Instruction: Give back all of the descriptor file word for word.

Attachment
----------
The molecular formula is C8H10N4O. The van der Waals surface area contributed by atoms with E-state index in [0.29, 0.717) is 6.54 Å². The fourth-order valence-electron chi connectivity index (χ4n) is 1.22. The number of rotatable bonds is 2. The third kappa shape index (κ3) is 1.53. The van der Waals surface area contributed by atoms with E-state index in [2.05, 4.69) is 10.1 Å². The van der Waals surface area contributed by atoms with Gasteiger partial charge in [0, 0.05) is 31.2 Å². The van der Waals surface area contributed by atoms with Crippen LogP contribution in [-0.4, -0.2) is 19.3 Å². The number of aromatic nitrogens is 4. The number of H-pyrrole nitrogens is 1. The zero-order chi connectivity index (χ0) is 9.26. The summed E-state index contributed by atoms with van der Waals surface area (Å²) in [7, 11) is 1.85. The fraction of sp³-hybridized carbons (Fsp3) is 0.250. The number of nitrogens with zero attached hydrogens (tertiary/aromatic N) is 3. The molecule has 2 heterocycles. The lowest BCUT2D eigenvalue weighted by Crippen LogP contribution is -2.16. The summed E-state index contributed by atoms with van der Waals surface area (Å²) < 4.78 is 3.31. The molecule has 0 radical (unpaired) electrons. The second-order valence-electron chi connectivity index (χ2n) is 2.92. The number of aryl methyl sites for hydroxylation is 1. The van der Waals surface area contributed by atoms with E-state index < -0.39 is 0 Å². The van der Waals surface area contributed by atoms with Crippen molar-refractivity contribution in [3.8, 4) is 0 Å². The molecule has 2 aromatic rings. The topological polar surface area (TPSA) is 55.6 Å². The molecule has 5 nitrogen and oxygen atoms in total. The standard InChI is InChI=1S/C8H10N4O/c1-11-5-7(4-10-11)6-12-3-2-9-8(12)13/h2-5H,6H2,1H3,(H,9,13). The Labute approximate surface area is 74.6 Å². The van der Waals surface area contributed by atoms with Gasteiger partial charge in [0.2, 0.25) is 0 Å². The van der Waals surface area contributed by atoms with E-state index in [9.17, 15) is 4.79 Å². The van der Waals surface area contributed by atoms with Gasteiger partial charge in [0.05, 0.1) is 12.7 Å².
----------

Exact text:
The molecular formula is C8H10N4O. The van der Waals surface area contributed by atoms with E-state index in [0.29, 0.717) is 6.54 Å². The fourth-order valence-electron chi connectivity index (χ4n) is 1.22. The number of rotatable bonds is 2. The third kappa shape index (κ3) is 1.53. The van der Waals surface area contributed by atoms with E-state index in [2.05, 4.69) is 10.1 Å². The van der Waals surface area contributed by atoms with Gasteiger partial charge in [0, 0.05) is 31.2 Å². The van der Waals surface area contributed by atoms with Crippen LogP contribution in [-0.4, -0.2) is 19.3 Å². The number of aromatic nitrogens is 4. The number of H-pyrrole nitrogens is 1. The zero-order chi connectivity index (χ0) is 9.26. The summed E-state index contributed by atoms with van der Waals surface area (Å²) in [7, 11) is 1.85. The fraction of sp³-hybridized carbons (Fsp3) is 0.250. The number of nitrogens with zero attached hydrogens (tertiary/aromatic N) is 3. The molecule has 2 heterocycles. The lowest BCUT2D eigenvalue weighted by Crippen LogP contribution is -2.16. The summed E-state index contributed by atoms with van der Waals surface area (Å²) < 4.78 is 3.31. The molecule has 0 radical (unpaired) electrons. The second-order valence-electron chi connectivity index (χ2n) is 2.92. The number of aryl methyl sites for hydroxylation is 1. The van der Waals surface area contributed by atoms with E-state index < -0.39 is 0 Å². The van der Waals surface area contributed by atoms with Crippen molar-refractivity contribution in [3.8, 4) is 0 Å². The molecule has 2 aromatic rings. The topological polar surface area (TPSA) is 55.6 Å². The molecule has 5 nitrogen and oxygen atoms in total. The standard InChI is InChI=1S/C8H10N4O/c1-11-5-7(4-10-11)6-12-3-2-9-8(12)13/h2-5H,6H2,1H3,(H,9,13). The Labute approximate surface area is 74.6 Å². The van der Waals surface area contributed by atoms with Gasteiger partial charge in [0.2, 0.25) is 0 Å². The van der Waals surface area contributed by atoms with E-state index in [9.17, 15) is 4.79 Å². The van der Waals surface area contributed by atoms with Gasteiger partial charge in [0.05, 0.1) is 12.7 Å².